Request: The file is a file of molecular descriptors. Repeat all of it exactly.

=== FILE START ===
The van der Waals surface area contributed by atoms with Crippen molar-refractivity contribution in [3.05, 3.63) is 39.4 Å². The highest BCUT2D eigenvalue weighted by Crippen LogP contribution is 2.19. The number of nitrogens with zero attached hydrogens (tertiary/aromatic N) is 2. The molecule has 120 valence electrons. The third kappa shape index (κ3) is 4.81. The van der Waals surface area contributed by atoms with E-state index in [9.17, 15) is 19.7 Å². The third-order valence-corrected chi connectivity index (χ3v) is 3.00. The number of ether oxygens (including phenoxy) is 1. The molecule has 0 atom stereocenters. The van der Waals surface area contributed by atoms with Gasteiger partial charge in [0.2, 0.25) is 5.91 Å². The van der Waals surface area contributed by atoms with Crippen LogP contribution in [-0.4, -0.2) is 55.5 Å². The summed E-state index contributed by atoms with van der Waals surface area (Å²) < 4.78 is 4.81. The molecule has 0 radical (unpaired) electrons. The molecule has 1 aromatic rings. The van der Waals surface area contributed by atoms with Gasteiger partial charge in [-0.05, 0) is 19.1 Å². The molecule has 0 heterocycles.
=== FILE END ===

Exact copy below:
The van der Waals surface area contributed by atoms with Crippen molar-refractivity contribution in [3.05, 3.63) is 39.4 Å². The highest BCUT2D eigenvalue weighted by Crippen LogP contribution is 2.19. The number of nitrogens with zero attached hydrogens (tertiary/aromatic N) is 2. The molecule has 120 valence electrons. The third kappa shape index (κ3) is 4.81. The van der Waals surface area contributed by atoms with E-state index in [9.17, 15) is 19.7 Å². The third-order valence-corrected chi connectivity index (χ3v) is 3.00. The number of ether oxygens (including phenoxy) is 1. The molecule has 0 atom stereocenters. The van der Waals surface area contributed by atoms with Gasteiger partial charge in [0.2, 0.25) is 5.91 Å². The van der Waals surface area contributed by atoms with Crippen LogP contribution in [-0.4, -0.2) is 55.5 Å². The summed E-state index contributed by atoms with van der Waals surface area (Å²) < 4.78 is 4.81. The molecule has 0 radical (unpaired) electrons. The molecule has 1 aromatic rings. The van der Waals surface area contributed by atoms with Gasteiger partial charge in [-0.05, 0) is 19.1 Å². The molecule has 0 heterocycles.